The concerns over biodegradable plastics seem to come in two forms. One is that biodegrading requires certain conditions, which often aren’t present: “Biodegradation also requires optimal conditions, such as the concentration of enzymes, strains of microorganisms, temperature, pH value, humidity, oxygen supply and light. These optimal conditions are rarely present in natural environments …” In other words, when you put “biodegradable” plastics in landfill, they don’t actually break down. The other issue is that some biodegradable plastics have extra ingredients added, like certain metals, to help the breakdown process–but the metals themselves can be a source of environmental concerns, too.

For some previous posts on plastics, see:

Interview with Emi Nakamura: All Things Macro

Noah Smith serves as interlocutor in an insightful interview with Emi Nakamura (“Interview: Emi Nakamura, macroeconomist,” Noahpinion, February 21, 2022). The interview isn’t overlong and should probably be read in full. But here are a couple of tastes:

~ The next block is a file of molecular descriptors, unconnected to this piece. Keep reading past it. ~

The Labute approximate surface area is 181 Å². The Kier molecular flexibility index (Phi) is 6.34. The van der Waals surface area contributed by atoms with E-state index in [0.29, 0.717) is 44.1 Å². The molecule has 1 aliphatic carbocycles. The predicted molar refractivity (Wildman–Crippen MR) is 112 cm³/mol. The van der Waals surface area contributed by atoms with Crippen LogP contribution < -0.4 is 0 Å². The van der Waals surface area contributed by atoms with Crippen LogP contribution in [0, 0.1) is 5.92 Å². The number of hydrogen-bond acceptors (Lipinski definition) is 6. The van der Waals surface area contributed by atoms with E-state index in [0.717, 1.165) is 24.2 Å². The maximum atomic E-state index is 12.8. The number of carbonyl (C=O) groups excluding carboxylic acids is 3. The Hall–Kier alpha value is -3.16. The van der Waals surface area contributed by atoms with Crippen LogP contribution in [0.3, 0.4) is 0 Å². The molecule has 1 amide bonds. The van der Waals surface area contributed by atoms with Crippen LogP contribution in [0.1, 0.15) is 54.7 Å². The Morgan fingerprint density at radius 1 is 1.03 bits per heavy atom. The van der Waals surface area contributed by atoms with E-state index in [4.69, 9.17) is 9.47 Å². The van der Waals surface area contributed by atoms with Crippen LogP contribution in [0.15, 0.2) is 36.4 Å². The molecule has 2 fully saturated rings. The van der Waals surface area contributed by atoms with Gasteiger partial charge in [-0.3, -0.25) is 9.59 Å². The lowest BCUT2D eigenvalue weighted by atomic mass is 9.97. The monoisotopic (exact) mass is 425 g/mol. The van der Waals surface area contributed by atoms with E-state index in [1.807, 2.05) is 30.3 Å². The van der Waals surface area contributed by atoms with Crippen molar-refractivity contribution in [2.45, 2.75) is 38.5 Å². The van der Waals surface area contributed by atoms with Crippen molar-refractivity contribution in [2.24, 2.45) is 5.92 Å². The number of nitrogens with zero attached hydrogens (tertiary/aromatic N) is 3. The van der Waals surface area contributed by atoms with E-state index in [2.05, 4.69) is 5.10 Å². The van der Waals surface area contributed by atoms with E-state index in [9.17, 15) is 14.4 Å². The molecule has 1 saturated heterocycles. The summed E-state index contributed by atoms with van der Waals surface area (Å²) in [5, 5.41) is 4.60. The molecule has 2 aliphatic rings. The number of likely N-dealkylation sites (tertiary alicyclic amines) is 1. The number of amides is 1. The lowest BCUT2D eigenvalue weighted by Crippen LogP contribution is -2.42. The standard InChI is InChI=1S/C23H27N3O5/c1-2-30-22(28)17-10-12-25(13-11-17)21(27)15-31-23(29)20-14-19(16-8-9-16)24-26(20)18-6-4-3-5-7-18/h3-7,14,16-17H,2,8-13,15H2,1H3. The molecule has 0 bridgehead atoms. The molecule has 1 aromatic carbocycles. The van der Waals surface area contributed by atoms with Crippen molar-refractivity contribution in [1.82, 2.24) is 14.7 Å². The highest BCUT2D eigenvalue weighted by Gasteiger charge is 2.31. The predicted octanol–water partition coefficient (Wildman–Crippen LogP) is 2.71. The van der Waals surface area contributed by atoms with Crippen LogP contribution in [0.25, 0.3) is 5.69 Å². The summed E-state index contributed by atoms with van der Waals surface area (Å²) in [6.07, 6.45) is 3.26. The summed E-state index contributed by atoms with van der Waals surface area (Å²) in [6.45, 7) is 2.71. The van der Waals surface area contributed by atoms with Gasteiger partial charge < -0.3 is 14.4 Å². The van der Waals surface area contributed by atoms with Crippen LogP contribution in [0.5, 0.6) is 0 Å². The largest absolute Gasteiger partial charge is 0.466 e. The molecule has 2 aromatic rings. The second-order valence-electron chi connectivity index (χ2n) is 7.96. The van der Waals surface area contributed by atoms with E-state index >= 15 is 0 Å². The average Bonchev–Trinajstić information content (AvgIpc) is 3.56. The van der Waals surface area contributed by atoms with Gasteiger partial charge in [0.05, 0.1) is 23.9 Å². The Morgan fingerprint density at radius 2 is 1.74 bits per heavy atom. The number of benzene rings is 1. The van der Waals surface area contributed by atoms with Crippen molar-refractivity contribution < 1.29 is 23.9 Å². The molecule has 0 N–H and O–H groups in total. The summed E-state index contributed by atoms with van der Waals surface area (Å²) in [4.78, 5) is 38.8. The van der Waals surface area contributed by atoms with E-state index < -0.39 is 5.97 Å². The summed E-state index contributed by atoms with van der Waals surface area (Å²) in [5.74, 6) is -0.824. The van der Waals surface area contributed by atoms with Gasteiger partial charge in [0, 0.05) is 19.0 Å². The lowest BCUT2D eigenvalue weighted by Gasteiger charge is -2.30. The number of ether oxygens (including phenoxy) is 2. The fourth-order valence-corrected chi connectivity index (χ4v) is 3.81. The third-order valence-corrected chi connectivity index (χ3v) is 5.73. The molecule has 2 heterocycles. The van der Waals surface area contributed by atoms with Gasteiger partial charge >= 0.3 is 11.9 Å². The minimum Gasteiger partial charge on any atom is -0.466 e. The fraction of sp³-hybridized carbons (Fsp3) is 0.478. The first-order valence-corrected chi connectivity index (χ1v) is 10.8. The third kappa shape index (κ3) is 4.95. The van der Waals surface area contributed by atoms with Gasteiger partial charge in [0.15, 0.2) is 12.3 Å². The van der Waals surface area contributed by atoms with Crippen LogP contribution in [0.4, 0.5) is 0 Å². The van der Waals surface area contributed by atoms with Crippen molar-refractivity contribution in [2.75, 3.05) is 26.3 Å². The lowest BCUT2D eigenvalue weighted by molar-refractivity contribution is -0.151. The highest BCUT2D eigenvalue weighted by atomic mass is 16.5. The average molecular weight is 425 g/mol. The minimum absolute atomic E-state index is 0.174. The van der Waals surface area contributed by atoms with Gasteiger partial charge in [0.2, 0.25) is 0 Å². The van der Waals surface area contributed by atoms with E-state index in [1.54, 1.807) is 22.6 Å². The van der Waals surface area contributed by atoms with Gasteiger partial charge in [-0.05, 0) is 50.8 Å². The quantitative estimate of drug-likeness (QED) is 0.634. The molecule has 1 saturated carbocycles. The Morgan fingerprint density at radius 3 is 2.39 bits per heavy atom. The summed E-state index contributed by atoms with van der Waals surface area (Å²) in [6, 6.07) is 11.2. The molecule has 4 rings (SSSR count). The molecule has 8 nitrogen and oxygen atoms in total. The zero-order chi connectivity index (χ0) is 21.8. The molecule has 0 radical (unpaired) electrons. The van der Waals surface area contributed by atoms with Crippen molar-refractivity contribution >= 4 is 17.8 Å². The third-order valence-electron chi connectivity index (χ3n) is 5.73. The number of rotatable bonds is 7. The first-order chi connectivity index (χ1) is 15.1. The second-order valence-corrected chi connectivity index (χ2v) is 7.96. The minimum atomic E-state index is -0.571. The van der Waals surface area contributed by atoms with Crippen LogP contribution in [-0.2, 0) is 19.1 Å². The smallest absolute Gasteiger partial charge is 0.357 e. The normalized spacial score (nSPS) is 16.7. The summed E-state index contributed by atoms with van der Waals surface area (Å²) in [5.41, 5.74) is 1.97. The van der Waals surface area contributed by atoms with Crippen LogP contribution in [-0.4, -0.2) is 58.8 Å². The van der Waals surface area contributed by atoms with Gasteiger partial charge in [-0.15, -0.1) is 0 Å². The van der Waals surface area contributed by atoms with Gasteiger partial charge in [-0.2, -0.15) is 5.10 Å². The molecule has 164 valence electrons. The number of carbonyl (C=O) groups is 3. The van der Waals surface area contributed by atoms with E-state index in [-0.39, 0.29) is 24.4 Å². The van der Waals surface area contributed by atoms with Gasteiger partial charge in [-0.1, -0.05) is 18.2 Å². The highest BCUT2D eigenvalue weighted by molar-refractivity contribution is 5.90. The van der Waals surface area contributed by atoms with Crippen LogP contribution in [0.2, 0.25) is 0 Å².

On Why Inflation Has Risen

The recent increase in inflation is much more than historical experience would have predicted (which is about an increase in inflation of 1/3% for every 1% decrease in unemployment). I think several factors have been important. 

First, after a long hiatus from playing a major role in inflation, supply shocks are back! The most dramatic of these is the disruptions to the labor market. US labor force participation is down by roughly 1.5%, and so far the decline is pretty persistent. And the shocks to labor supply go far beyond that: many workers are out sick, or quarantined (or are at risk of this). … There have also been other important supply shocks: it’s more expensive to operate a daycare or a factory than it used to be due to safety restrictions due to COVID. It used to be hard to come up with good examples of negative supply shocks in teaching undergraduate economics classes, but COVID certainly counts as one!